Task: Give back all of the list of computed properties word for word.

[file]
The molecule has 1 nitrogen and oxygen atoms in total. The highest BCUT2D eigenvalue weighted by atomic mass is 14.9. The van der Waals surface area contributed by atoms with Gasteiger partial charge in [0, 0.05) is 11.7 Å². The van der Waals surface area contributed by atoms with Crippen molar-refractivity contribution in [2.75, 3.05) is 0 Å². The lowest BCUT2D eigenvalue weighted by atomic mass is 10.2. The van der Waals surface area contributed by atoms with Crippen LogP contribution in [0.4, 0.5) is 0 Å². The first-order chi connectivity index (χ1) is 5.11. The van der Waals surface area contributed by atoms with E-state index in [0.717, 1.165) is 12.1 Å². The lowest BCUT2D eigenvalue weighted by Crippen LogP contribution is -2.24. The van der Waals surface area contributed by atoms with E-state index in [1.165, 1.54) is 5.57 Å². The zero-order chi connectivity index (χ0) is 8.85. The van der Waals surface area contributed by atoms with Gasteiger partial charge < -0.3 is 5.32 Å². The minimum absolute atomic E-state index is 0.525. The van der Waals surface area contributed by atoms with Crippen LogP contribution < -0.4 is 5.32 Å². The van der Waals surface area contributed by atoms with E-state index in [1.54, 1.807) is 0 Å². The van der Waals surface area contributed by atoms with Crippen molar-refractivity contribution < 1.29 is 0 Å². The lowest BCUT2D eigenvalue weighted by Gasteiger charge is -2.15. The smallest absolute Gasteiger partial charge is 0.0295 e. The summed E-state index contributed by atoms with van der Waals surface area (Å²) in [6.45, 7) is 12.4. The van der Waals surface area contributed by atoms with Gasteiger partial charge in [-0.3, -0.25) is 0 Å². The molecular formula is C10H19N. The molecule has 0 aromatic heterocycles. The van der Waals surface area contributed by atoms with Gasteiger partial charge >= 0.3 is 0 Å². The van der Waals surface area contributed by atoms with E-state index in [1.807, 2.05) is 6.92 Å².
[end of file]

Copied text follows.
The molecule has 1 nitrogen and oxygen atoms in total. The highest BCUT2D eigenvalue weighted by atomic mass is 14.9. The van der Waals surface area contributed by atoms with Gasteiger partial charge in [0, 0.05) is 11.7 Å². The van der Waals surface area contributed by atoms with Crippen molar-refractivity contribution in [2.75, 3.05) is 0 Å². The lowest BCUT2D eigenvalue weighted by atomic mass is 10.2. The van der Waals surface area contributed by atoms with Crippen LogP contribution in [0.4, 0.5) is 0 Å². The first-order chi connectivity index (χ1) is 5.11. The van der Waals surface area contributed by atoms with E-state index in [0.717, 1.165) is 12.1 Å². The lowest BCUT2D eigenvalue weighted by Crippen LogP contribution is -2.24. The van der Waals surface area contributed by atoms with E-state index in [1.165, 1.54) is 5.57 Å². The zero-order chi connectivity index (χ0) is 8.85. The van der Waals surface area contributed by atoms with Gasteiger partial charge < -0.3 is 5.32 Å². The minimum absolute atomic E-state index is 0.525. The van der Waals surface area contributed by atoms with Crippen LogP contribution < -0.4 is 5.32 Å². The van der Waals surface area contributed by atoms with E-state index in [1.54, 1.807) is 0 Å². The van der Waals surface area contributed by atoms with Crippen molar-refractivity contribution < 1.29 is 0 Å². The lowest BCUT2D eigenvalue weighted by Gasteiger charge is -2.15. The smallest absolute Gasteiger partial charge is 0.0295 e. The summed E-state index contributed by atoms with van der Waals surface area (Å²) in [6.45, 7) is 12.4. The van der Waals surface area contributed by atoms with Gasteiger partial charge in [-0.3, -0.25) is 0 Å². The molecular formula is C10H19N. The molecule has 0 aromatic heterocycles. The van der Waals surface area contributed by atoms with Gasteiger partial charge >= 0.3 is 0 Å². The van der Waals surface area contributed by atoms with E-state index in [1.807, 2.05) is 6.92 Å².